The Orkney Islands and surrounding waters (known as the Pentland Firth and Orkney Waters Strategic Area, PFOW) contain a significant portion of Scotland's tidal and wave energy resource. This paper forms part of a wider study modelling tidal and wave processes, and planned renewable energy extraction, in PFOW using 3D hydrodynamic and spectral wave numerical models. Such hydrodynamic models require a number of spatial data, i.e. high resolution bathymetry, model boundary conditions and measurements for model validation, which are hard to obtain in extreme environments such as PFOW. This paper examines the characteristics and selection criteria of the data used for the development of the models. Most of these data are freely available, and could form part of an open source marine renewable energy hydrodynamic modelling toolbox.
In order to include the planned tidal and wave energy developments in the hydrodynamic models of the wider study, realistic tidal and wave device array scenarios are required. However, there is still considerable uncertainty regarding the type of devices that will be deployed and device array layouts. Here, we describe the process undertaken, in consultation with industry, to develop a small number of generic device types and array scenarios for the PFOW, based on insight provided by documentation submitted by developers as part of the Scottish marine licensing process. For tidal developments, an algorithm was developed to determine the site specific array configuration, taking into account the number of turbines, water depth, tidal current direction and the spatial distribution of mean kinetic energy. The wave development sites did not require such detailed site specific placement of devices, and the generic layouts could simply be constructed in most cases without the need for detailed site specific resource characterisation.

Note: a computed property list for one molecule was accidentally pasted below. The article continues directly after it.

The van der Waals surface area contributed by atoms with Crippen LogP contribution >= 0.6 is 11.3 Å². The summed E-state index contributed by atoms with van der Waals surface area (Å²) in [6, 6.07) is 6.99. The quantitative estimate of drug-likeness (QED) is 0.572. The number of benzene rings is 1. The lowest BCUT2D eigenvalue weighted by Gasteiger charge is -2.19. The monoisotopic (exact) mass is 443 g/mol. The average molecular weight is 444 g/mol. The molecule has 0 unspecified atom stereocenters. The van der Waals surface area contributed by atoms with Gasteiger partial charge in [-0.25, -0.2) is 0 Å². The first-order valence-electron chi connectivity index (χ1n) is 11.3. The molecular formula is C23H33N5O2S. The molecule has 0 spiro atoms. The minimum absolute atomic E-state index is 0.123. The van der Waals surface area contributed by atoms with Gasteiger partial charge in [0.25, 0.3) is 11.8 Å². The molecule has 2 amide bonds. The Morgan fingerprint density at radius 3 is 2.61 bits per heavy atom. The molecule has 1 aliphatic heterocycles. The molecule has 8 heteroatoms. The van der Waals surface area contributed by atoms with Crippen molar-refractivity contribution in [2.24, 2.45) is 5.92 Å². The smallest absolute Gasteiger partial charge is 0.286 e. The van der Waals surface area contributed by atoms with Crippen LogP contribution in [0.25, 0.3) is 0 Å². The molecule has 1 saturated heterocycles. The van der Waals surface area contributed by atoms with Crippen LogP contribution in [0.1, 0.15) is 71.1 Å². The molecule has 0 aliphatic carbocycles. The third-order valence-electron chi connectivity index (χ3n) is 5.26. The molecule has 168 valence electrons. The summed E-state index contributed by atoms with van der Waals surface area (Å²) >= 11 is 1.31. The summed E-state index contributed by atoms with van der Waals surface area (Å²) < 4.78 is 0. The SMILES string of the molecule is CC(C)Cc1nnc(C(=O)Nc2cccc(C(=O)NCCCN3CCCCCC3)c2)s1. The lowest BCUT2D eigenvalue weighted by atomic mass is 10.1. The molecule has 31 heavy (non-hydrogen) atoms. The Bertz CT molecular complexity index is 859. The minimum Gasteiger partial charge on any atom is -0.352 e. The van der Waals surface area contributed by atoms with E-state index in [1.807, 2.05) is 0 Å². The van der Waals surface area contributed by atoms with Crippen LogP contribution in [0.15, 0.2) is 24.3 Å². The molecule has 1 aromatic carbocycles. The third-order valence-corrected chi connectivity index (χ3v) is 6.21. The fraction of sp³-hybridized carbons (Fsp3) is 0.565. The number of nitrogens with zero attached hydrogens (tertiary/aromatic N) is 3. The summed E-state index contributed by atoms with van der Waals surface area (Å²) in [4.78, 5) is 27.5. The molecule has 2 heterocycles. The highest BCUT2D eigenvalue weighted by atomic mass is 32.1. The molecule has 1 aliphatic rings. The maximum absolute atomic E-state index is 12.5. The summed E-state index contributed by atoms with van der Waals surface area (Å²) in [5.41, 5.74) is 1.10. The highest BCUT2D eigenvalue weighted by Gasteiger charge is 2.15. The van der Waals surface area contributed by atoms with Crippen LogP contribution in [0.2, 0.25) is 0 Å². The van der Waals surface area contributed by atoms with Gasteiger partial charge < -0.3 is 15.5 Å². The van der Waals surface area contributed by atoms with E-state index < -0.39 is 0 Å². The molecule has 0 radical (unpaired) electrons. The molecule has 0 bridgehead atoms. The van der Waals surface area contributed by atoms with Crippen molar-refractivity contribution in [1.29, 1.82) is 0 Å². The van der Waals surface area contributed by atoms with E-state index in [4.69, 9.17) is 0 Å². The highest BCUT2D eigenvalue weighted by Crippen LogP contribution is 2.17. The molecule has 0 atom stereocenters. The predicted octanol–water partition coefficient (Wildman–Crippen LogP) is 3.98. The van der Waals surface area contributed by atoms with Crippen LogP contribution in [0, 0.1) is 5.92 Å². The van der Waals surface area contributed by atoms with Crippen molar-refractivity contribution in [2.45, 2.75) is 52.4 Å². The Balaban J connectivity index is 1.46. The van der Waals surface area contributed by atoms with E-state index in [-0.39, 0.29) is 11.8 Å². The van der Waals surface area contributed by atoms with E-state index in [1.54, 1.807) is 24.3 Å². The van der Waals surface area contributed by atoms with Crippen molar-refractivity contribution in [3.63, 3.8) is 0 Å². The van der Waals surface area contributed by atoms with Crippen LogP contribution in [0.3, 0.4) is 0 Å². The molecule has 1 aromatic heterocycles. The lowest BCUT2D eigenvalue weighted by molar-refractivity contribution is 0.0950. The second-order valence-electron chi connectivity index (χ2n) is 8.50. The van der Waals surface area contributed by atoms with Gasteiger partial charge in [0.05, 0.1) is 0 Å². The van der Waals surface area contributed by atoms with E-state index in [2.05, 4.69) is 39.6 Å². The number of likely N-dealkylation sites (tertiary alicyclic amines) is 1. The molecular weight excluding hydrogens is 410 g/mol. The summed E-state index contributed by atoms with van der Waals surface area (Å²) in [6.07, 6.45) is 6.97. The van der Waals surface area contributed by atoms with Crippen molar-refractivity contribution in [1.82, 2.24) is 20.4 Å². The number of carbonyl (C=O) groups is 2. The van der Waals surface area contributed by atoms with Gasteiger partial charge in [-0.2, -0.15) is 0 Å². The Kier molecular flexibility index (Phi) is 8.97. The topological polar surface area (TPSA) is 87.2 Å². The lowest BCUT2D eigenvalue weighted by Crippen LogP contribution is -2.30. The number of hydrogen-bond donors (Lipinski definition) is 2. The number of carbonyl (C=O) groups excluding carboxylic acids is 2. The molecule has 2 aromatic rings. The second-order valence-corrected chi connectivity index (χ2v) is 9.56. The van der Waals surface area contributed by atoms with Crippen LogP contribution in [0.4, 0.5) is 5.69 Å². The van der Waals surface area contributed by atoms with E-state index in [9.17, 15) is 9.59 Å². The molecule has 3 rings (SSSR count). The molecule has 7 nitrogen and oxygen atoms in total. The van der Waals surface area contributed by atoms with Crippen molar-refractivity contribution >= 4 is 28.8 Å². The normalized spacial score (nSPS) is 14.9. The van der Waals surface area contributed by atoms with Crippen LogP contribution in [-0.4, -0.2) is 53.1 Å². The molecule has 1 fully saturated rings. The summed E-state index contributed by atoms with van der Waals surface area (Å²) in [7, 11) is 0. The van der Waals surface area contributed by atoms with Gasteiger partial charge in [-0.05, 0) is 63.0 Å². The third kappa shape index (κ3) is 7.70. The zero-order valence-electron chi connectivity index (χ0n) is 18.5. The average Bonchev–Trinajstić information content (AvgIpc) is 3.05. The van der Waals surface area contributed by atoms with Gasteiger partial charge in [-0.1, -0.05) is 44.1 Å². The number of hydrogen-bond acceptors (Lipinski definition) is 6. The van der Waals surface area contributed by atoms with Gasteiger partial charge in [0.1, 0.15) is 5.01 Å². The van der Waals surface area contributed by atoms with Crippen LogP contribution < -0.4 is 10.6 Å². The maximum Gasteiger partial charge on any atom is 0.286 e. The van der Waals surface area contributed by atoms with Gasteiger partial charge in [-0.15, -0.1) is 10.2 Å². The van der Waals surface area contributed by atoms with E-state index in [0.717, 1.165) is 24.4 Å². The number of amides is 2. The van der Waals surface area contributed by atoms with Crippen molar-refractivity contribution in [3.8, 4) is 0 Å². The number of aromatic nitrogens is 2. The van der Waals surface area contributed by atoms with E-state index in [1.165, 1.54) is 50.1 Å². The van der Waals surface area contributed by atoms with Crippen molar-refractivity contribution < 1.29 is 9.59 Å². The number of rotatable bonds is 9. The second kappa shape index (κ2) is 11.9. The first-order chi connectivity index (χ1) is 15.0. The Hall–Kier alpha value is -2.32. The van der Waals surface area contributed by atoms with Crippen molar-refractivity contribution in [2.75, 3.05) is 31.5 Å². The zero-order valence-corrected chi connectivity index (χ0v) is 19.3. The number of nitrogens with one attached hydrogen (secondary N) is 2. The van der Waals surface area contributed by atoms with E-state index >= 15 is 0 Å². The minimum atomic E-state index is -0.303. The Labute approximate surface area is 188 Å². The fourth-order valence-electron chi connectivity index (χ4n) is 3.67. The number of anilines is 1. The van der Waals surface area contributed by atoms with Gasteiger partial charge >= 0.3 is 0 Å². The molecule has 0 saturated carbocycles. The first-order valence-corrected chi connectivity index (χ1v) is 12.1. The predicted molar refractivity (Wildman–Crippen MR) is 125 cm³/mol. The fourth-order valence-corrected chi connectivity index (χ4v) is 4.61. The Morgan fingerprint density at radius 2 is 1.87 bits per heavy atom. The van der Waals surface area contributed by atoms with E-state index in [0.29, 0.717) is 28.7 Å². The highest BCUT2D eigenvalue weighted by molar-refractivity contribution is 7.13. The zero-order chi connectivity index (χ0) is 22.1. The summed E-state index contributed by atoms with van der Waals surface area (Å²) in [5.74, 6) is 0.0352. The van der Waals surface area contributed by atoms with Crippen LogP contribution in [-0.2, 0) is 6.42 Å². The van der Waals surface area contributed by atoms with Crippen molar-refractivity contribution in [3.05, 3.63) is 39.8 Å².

It is anticipated that the renewable energy industry will be able to adopt our data selection criteria to ensure models developed for environmental impact assessments satisfy the quality requirements of the regulator. Similarly, the methodologies developed for characterising generic device types and array layouts will be useful to academia and government researchers, who do not necessarily have access to detailed device and site specific information.